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Scientific American, September 2000 | [Scientific American]

Scientific American, September 2000

The dazzling feats of Olympic and professional athletes depend on top-notch performance by their powerfully conditioned muscles. But conditioning can only go so far; recent research suggests that on a biological level, some athletes really are born, not made. Future genetic breakthroughs could change even that. This month's cover story, "Muscles and Genes," addresses the possibilities. Subscribe to this Audible exclusive!
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Audible Editor Reviews

The September 2000 issue of Scientific American features "Muscle, Genes, and Athletic Performance", by Jesper L. Andersen, Peter Schjerling, and Bengt Saltin, a fascinating look into how the cellular biology of muscle informs athletic performance. The other three articles span a wide range of topics, including the discovery of Earth-like planets outside of our solar system, an archaeological study of the first humans who arrived in the Americas, and an examination of technological innovations dating back to prehistoric times. The narrator’s inviting and conversational tone enlivens these thought-provoking articles and will capture the listener’s attention throughout this 90-minute audiobook.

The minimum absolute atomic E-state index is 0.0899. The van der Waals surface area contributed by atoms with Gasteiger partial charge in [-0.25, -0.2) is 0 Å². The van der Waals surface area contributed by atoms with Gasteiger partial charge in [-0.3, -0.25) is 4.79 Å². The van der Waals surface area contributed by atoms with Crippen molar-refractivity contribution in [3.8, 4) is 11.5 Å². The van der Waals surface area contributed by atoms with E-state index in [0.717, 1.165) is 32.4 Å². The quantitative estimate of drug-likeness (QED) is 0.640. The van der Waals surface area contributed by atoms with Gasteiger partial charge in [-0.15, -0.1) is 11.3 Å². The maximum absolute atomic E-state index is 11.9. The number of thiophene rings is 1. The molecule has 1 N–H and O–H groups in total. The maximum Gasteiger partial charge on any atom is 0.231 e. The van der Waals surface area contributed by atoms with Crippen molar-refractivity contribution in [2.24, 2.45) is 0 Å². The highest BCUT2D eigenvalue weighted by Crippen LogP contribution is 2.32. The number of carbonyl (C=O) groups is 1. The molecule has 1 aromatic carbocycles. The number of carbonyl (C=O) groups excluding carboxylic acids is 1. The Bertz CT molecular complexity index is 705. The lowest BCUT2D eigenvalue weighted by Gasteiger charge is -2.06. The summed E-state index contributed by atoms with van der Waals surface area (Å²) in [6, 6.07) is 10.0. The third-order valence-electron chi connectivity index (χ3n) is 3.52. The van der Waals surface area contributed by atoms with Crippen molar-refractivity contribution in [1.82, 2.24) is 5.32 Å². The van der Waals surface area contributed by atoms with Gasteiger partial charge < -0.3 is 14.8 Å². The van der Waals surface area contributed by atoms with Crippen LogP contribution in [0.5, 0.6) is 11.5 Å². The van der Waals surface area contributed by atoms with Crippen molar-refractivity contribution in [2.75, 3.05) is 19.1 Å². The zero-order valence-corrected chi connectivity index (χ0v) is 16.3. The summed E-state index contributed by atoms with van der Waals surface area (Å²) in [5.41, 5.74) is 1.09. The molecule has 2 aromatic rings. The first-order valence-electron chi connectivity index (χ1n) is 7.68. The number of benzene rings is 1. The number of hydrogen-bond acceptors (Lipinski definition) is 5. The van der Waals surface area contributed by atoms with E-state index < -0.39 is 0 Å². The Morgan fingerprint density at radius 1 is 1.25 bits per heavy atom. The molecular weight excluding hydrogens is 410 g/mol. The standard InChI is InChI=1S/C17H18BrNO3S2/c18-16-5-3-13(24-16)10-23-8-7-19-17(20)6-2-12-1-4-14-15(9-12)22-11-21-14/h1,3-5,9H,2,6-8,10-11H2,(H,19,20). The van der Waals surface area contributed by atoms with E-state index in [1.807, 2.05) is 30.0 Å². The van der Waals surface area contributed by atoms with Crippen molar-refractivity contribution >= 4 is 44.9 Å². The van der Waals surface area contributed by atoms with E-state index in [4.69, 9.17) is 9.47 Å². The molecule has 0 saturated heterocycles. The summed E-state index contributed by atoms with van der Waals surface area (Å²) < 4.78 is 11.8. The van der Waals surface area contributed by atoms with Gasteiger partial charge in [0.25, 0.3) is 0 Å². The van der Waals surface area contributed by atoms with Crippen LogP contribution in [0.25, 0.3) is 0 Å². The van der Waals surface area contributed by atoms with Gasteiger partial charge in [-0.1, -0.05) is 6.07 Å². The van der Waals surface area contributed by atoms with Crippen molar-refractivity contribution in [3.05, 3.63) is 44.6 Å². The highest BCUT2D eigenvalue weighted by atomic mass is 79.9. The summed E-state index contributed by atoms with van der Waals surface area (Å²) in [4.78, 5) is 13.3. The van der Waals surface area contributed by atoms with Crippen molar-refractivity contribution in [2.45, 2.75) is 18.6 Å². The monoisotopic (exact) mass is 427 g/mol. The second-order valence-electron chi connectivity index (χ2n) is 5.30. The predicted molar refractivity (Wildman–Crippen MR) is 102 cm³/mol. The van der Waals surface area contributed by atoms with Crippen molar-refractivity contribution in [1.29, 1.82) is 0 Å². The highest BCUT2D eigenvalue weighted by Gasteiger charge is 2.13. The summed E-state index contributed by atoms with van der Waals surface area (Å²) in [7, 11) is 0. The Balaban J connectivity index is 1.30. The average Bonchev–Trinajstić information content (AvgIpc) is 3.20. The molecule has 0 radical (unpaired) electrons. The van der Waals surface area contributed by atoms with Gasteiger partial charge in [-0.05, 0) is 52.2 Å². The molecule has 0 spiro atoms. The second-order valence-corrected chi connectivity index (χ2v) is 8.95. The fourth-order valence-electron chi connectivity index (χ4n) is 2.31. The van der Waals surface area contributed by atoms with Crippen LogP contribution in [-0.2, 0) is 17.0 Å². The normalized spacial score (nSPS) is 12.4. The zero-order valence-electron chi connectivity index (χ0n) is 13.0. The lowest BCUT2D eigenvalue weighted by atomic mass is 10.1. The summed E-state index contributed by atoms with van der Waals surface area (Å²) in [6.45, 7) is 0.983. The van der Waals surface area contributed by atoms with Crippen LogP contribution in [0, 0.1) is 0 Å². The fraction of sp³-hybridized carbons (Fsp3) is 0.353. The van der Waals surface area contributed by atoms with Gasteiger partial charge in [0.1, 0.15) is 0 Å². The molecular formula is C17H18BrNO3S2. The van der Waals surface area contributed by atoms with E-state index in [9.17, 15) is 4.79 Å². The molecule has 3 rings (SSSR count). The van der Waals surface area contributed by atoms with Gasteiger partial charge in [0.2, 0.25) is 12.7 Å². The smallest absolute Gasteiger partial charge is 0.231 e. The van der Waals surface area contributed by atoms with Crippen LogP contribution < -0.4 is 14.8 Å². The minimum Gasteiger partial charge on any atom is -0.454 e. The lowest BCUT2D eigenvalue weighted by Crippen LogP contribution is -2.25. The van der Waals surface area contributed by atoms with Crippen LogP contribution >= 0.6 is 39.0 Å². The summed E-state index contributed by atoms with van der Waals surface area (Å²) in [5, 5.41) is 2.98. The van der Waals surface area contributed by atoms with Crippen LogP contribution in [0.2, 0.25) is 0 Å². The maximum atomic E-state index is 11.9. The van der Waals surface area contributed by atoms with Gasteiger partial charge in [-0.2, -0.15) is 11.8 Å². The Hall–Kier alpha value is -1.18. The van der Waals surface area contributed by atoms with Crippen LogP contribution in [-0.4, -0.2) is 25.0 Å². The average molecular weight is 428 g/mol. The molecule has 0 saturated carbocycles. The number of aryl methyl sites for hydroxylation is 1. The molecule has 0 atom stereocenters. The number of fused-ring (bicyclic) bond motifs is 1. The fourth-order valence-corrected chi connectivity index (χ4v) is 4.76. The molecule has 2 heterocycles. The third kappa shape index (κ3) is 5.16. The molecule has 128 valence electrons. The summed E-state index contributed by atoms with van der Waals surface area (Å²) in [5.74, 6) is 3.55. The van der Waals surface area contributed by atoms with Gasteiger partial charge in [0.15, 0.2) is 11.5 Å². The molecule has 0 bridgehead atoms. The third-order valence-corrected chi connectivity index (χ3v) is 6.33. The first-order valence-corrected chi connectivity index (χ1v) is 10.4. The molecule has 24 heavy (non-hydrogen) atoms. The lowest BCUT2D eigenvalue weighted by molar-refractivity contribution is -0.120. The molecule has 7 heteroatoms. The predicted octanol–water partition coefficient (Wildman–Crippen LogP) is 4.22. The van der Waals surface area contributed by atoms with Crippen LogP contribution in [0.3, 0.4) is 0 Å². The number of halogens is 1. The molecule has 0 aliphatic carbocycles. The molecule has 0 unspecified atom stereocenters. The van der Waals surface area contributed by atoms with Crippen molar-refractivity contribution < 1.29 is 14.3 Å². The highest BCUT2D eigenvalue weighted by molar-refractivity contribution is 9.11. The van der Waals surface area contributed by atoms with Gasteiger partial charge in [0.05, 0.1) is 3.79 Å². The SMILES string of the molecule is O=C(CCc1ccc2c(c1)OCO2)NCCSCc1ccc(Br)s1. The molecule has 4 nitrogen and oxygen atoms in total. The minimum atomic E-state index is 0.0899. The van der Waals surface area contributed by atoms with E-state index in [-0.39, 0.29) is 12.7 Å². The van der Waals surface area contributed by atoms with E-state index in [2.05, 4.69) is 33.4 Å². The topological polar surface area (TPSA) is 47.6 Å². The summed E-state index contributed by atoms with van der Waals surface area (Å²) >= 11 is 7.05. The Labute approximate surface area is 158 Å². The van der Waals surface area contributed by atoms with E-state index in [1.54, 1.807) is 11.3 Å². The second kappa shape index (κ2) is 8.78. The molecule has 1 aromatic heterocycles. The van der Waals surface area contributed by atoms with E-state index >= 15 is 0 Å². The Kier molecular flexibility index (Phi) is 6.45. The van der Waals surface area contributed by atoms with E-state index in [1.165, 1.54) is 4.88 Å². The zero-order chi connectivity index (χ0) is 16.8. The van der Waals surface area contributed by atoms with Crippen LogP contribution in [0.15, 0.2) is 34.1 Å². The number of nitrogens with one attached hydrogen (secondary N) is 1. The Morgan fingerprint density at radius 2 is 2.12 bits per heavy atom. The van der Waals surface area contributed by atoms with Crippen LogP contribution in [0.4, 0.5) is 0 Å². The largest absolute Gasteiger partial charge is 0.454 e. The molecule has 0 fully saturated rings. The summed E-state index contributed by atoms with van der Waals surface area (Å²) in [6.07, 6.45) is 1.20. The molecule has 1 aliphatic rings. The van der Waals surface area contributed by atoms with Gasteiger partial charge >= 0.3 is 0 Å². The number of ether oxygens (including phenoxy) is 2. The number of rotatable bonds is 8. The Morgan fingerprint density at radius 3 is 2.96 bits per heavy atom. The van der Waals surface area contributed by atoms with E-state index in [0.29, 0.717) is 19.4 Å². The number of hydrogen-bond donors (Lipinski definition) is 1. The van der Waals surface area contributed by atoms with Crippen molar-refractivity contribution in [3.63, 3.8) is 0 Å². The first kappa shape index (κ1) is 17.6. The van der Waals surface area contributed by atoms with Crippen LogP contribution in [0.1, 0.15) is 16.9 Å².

Publisher's Summary

The dazzling feats of Olympic and professional athletes depend on top-notch performance by their powerfully conditioned muscles. But conditioning can only go so far; recent research suggests that on a biological level, some athletes really are born, not made. Future genetic breakthroughs could change even that. This month's cover story, "Muscles and Genes," addresses the possibilities. Also in this issue: "Searching for Shadows of Other Earths," "Who Were the First Americans," "From Protocols to Language," and James Burke on "The Last Word."

Want more Scientific American? You can listen to previous issues by clicking on archives under periodicals.

©2000 Scientific American

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